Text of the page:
If dreaming is another way our brain perceives and think, then that perception and thought process does not appear to be fully associated with the physical/material aspect of our conscious experiences and memories. Yes, our dreams appear to have physical content and often seem to involve recent or past memories; nevertheless, the evidence in brain function suggests that these dreams are inspired by some transcendent or intangible aspect of our physical experience and memories.

I have surmised dreams as encompassing our mental experience, which is essentially a non-physical reality. However, everything thatís affects us mentally doesnít necessarily invade our dream content; i.e., our dreams are not always about what weighs most on our mind. So the questions this raises are why and how do we get our dreams to focus consistently on resolving the issues that persist in our waking mind? Keep in mind that focused dream content could have considerable impact on our conscious experience.

Undoubtedly, weíve all had or heard tell of some extraordinary, unexplainable dream experience or outcome of that experience. If we could consistently cultivate and harvest those experiences, one could effectively imagine the innovation, revelation, or potential accomplishment available to our conscious interests. There are methods that appear to focus dream content but they do not always render consistent results. It is as though the dreaming brain is a separate entity that has to be cajoled into considering a conscious focus of concern. Indeed, the dreaming brain appears to be activated by parts of the brainstem more recent in its evolution than the part that arouses our conscious brain function--a kind of functional schizophrenia. So the further question becomes, what or who is this other person we become when we dream? Clearly, that person is us but not the us we consciously know.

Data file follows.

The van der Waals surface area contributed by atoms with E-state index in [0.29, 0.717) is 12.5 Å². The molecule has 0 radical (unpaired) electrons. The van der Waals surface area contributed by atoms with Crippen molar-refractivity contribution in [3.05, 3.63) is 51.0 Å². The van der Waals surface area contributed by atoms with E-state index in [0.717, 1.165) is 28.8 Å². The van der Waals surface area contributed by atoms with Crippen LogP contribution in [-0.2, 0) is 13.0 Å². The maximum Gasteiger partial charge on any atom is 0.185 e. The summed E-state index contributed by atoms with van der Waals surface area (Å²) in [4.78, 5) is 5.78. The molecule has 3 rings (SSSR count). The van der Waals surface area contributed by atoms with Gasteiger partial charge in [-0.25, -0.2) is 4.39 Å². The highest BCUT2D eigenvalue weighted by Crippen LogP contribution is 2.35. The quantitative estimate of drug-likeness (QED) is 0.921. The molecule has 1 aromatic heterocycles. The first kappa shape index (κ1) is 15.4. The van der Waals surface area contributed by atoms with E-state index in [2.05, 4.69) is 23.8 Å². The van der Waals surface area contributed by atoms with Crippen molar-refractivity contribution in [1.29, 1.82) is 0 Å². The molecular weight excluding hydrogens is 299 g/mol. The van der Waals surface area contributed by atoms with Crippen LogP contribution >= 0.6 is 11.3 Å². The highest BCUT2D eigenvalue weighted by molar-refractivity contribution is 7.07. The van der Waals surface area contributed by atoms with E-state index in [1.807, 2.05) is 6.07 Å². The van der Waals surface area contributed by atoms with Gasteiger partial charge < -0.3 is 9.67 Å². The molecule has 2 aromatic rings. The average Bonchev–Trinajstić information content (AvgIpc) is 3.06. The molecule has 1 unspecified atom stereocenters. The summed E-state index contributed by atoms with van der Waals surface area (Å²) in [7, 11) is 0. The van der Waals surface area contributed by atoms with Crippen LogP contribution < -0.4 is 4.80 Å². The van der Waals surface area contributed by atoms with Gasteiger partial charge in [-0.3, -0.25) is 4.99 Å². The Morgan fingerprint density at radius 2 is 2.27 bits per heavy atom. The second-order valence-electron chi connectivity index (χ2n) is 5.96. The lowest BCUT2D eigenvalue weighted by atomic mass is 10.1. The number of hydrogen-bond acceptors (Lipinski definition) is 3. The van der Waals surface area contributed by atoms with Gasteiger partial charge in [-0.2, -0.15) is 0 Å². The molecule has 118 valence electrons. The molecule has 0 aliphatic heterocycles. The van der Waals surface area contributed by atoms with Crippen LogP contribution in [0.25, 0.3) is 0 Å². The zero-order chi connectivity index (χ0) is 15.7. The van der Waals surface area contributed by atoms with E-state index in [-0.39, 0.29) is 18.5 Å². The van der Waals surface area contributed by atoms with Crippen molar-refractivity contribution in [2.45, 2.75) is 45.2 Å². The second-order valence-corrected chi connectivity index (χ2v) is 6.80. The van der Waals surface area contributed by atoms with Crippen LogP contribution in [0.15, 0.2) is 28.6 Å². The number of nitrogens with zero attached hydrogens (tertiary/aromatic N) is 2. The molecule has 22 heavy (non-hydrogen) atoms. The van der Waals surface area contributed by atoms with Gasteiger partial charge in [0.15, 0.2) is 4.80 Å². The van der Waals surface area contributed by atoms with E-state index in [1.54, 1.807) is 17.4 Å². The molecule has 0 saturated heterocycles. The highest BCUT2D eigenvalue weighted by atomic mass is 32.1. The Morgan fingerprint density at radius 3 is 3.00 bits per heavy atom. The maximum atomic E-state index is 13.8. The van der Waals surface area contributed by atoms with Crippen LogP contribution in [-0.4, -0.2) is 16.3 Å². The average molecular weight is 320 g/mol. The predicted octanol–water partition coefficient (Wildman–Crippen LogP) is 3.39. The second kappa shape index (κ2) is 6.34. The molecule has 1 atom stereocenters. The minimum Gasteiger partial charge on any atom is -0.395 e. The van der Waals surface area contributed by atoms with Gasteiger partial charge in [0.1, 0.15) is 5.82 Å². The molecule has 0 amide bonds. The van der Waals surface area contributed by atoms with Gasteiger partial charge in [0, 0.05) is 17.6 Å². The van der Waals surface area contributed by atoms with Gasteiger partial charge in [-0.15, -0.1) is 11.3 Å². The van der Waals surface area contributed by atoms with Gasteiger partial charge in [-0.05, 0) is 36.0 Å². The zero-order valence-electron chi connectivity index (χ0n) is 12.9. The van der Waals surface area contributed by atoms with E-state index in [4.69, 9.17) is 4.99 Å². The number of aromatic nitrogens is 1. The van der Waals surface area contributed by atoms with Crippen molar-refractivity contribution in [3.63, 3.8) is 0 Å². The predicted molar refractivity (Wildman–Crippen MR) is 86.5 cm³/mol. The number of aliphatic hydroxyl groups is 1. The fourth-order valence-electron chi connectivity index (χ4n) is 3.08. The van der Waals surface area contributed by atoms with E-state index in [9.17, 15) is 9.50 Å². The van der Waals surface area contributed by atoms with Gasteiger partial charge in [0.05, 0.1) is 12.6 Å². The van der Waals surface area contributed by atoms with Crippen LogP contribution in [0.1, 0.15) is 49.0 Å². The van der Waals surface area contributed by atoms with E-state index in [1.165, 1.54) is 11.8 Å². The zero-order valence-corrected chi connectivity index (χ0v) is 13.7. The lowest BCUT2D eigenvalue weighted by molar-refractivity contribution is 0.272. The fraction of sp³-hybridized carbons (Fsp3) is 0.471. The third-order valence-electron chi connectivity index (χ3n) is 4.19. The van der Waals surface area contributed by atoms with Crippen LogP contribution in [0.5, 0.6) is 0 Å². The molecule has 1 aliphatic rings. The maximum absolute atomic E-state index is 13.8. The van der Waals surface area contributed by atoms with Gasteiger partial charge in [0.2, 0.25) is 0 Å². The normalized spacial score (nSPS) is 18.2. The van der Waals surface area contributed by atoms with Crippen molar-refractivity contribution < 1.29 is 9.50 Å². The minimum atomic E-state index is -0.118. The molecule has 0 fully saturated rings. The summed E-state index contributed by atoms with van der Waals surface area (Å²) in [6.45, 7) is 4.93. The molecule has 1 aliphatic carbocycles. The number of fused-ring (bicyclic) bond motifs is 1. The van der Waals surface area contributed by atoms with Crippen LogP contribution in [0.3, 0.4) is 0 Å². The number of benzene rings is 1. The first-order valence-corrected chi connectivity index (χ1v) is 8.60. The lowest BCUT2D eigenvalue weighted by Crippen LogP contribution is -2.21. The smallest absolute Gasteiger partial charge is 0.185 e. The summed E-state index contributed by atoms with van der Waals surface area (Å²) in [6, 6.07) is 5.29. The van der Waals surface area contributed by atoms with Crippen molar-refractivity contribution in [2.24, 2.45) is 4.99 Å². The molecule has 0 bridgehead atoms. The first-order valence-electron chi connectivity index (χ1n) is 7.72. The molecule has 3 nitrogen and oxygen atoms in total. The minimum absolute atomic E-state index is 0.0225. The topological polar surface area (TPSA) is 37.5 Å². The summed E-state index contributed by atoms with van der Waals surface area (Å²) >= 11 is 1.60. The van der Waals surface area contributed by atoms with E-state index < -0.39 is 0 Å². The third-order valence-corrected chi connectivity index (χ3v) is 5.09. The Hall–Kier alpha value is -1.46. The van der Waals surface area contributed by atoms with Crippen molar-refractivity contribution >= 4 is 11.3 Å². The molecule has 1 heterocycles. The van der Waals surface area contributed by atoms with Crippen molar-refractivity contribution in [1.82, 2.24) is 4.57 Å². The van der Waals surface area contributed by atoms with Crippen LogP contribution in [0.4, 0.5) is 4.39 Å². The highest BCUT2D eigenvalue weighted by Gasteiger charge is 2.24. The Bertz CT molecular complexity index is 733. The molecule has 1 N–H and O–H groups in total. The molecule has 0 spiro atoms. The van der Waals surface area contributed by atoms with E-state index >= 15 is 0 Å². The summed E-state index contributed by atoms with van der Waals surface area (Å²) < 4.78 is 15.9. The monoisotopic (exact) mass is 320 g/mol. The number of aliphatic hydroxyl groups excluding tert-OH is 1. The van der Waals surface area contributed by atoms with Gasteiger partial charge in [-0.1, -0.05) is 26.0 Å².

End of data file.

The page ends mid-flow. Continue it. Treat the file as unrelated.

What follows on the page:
Intellectual Pirate
15th September 2010, 05:59 AM
As a continuation, awake and aroused our brain is awashed in the sensory experiences of physical reality. Our mental network of perception, thought, and memory is aroused and linked by physical/material experience when we are awake. This is not true when we dream.

When we dream, our navigational cognitive network is aroused and linked by cues from the brainstem. Specifically, hypothalamic activity seems to be the likely source given its association with sleep mediation. The hypothalamus is also the seat of our instinctual drives, from hunger to sex to survival. Therefore, the content of our dreams should primarily encompass some aspect of these instinctual drives. But this is also not entirely true. Our dream content does not always encompass our instinctual interests. What our dreams likely envelope is not our direct instinctual drives but rather the mental effects of those drives. So the question becomes how do our drives influence the cognitive process that dreaming suggests? Something I shall ponder a bit further.